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From Joseph Balderson <n...@joeflash.ca>
Subject Re: Air apps easily decompiled and hacked
Date Thu, 20 Feb 2014 00:59:53 GMT
+1 totally agree.

This is really nothing new: decompiling SWFs has been possible since... well as
long as Flash has been around over 15 years. But unless what a hacker is hoping
to get is a mere few lines of code, it's so time-consuming (even assuming it's
possible) to be able to reconstitute a working application from decompiled code
as to be practically worthless, it would really take someone an insane amount of

But if your business security for whatever reason relies upon someone not being
able to decompile a SWF or an AIR file, you might want to look into solutions
such as Nitro-LM:


Joseph Balderson, Flex & Flash Platform Developer :: http://joeflash.ca
Author, Professional Flex 3 :: http://tinyurl.com/proflex3book

Doug McCune wrote:
> As someone who worried about this, and put a lot of time into encryption,
> my advice is to not worry about this. I know we all think our apps are
> super special and have crazy cool implementation details, etc. but the
> reality is that nobody is going to steal your code.
> The decompiler output isn't nearly good enough to easily reconstruct a
> non-trivial app. It's certainly good enough to get a sense of how someone
> is doing things, or to reverse engineer API calls, or to get the key parts
> of core algorithms. But you can't just decompile and recompile to get a
> working app (at least not for any real world app that's more than Hello
> World). But beyond the technical limitations, the bigger thing is that it's
> just simply a time sink to worry about someone stealing your code. As
> someone who has gone there and back (in terms of figuring out how to
> encrypt our swf bytecode and decrypt at runtime), trust me, it's not a
> problem you need to solve. I don't know your business, but I'd wager
> anything that your success will hinge on a billion other factors and that
> source code stealing isn't a real risk. Better to invest your time in
> something that will actually matter.
> On Wed, Feb 19, 2014 at 1:03 PM, <flex@dfguy.us> wrote:
>> I think there used to be a technique for making inner code more secure by
>> loading in controller classes at runtime from the server instead of
>> embedding them in the source. However that iOS loading restriction would
>> probably hamper this. I think that was more for use with Flash player.
>> David
>> -----Original Message-----
>> From: Sean Thayne <sean@skyseek.com>
>> To: users@flex.apache.org
>> Sent: Wed, 19 Feb 2014 2:40 PM
>> Subject: Re: Air apps easily decompiled and hacked
>> It looks like every var declared inside a function is obscured/renamed. But
>> all class vars(regardless of protected, public, private) are not obscured.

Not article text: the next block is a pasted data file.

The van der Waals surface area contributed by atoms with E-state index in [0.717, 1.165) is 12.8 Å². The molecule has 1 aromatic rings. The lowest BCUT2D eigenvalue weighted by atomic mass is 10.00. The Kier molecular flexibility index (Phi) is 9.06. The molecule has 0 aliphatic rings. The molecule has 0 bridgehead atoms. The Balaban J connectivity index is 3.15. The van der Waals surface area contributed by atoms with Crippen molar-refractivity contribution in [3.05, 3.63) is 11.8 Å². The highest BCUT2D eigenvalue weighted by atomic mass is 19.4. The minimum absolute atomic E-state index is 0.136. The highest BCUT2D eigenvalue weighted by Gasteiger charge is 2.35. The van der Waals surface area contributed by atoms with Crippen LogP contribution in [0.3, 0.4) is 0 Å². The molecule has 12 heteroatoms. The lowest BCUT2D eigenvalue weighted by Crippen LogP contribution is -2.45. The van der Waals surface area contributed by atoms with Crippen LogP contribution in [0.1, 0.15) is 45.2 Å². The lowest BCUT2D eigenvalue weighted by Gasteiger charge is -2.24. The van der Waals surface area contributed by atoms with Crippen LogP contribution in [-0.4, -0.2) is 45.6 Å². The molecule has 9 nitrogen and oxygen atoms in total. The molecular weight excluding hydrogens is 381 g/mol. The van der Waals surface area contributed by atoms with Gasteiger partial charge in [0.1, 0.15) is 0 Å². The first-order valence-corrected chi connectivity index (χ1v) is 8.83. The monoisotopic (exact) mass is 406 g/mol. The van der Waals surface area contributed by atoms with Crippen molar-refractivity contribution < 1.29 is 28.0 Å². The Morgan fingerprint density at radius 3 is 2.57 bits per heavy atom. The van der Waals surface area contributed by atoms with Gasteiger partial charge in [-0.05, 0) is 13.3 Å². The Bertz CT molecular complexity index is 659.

>> They keep their original naming. Which would make sense if your compiling a
>> swc, but not if your compiling a final application (I would think). Maybe
>> it was created this way for RSLs?
>> -Sean Thayne
>> On Wed, Feb 19, 2014 at 1:33 PM, Gordon Smith <gosmith@adobe.com> wrote:
>>> Are you sure the others that aren't obscured are locals? I'd bet they're
>>> instance variables.
>>> - Gordon
>>> -----Original Message-----
>>> From: Sean Thayne [mailto:sean@skyseek.com]
>>> Sent: Wednesday, February 19, 2014 12:24 PM
>>> To: users@flex.apache.org
>>> Subject: Re: Air apps easily decompiled and hacked
>>> Ya, you right Alex, I re-checked, and there are not comments. It does
>> keep
>>> trace() calls though.
>>> I also noticed that it does obscure some local vars into _loc_# vars, and
>>> but it doesn't obscure others, which I think is kinda weird.
>>> -Sean Thayne
>>> On Wed, Feb 19, 2014 at 11:47 AM, Alex Harui <aharui@adobe.com> wrote:
>>>> Comments are easily viewable?  I don't think so.  It also depends on
>>>> whether you have the original source files or not.  For Google
>>>> Closure, if you have a source map, you can get back to the source as
>>> well.
>>>> Try dumping out an export release version of one of your SWFs.  Sure
>>>> you can get back from the byte code to the basic algorithm, but I
>>>> don't think it is that much easier than deciphering a minified js or
>>>> even looking at intel byte code in an EXE file.
>>>> -Alex
>>>> ________________________________________
>>>> From: Sean Thayne <sean@skyseek.com>
>>>> Sent: Wednesday, February 19, 2014 8:21 AM
>>>> To: users@flex.apache.org
>>>> Subject: Re: Air apps easily decompiled and hacked
>>>> I'm actually more concerned about the plain readability of the AS3,
>>>> even comments are easily viewable. Where as a JS site that has been
>>>> compile with Google Closures is minimized and heavily obscured. I feel
>>>> like it would be very easy to steal someones hard work.
>>>> -Sean Thayne
>>>> On Wed, Feb 19, 2014 at 9:18 AM, Gary Yang <flashflexpro@gmail.com>
>>> wrote:
>>>>> Client side can not be trusted, server api should always be the
>>>>> security gate!
>>>>> After all there are certain applications that can encrypt Flash
>>>>> applications, Javascript application is just plain text!!!
>>>>> On Wed, Feb 19, 2014 at 11:08 AM, Sean Thayne <sean@skyseek.com>
>>> wrote:
>>>>>> Anybody else concerned about decompilers like SoThink?
>>>>>> http://www.ericzhang.me/cracking-adobe-air-applications/
>>>>>> -Sean Thayne

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